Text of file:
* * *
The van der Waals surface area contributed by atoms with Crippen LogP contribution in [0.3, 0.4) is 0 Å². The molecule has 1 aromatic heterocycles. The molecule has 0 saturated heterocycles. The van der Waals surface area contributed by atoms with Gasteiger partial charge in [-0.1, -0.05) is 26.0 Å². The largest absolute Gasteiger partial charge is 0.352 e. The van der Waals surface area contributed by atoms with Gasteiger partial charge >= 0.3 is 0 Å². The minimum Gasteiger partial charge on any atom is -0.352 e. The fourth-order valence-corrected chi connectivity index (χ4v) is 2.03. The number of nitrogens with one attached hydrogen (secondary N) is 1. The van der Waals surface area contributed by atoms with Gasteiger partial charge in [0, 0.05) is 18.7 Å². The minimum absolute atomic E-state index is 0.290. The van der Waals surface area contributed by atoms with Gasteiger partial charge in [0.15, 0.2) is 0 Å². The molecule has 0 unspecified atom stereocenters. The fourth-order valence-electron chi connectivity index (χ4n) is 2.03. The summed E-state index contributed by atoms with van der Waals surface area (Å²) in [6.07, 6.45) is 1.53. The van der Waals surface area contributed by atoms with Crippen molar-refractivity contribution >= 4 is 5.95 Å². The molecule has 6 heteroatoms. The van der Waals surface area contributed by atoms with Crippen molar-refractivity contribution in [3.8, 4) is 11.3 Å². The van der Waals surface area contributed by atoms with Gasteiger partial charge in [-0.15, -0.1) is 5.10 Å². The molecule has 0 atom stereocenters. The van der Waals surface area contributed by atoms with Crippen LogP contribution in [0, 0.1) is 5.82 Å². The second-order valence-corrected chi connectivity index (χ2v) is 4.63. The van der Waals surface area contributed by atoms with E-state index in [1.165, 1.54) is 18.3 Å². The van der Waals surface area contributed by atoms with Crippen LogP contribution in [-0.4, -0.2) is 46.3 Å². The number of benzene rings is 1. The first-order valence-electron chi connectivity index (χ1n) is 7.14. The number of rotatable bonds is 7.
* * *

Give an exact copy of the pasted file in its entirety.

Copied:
The van der Waals surface area contributed by atoms with Crippen LogP contribution in [0.3, 0.4) is 0 Å². The molecule has 1 aromatic heterocycles. The molecule has 0 saturated heterocycles. The van der Waals surface area contributed by atoms with Gasteiger partial charge in [-0.1, -0.05) is 26.0 Å². The largest absolute Gasteiger partial charge is 0.352 e. The van der Waals surface area contributed by atoms with Gasteiger partial charge >= 0.3 is 0 Å². The minimum Gasteiger partial charge on any atom is -0.352 e. The fourth-order valence-corrected chi connectivity index (χ4v) is 2.03. The number of nitrogens with one attached hydrogen (secondary N) is 1. The van der Waals surface area contributed by atoms with Gasteiger partial charge in [0, 0.05) is 18.7 Å². The minimum absolute atomic E-state index is 0.290. The van der Waals surface area contributed by atoms with Gasteiger partial charge in [0.15, 0.2) is 0 Å². The molecule has 0 unspecified atom stereocenters. The fourth-order valence-electron chi connectivity index (χ4n) is 2.03. The summed E-state index contributed by atoms with van der Waals surface area (Å²) in [6.07, 6.45) is 1.53. The van der Waals surface area contributed by atoms with Crippen molar-refractivity contribution >= 4 is 5.95 Å². The molecule has 6 heteroatoms. The van der Waals surface area contributed by atoms with Crippen molar-refractivity contribution in [3.8, 4) is 11.3 Å². The van der Waals surface area contributed by atoms with Gasteiger partial charge in [-0.15, -0.1) is 5.10 Å². The molecule has 0 atom stereocenters. The van der Waals surface area contributed by atoms with Crippen LogP contribution in [0, 0.1) is 5.82 Å². The second-order valence-corrected chi connectivity index (χ2v) is 4.63. The van der Waals surface area contributed by atoms with E-state index in [1.165, 1.54) is 18.3 Å². The van der Waals surface area contributed by atoms with Crippen LogP contribution in [-0.4, -0.2) is 46.3 Å². The number of benzene rings is 1. The first-order valence-electron chi connectivity index (χ1n) is 7.14. The number of rotatable bonds is 7.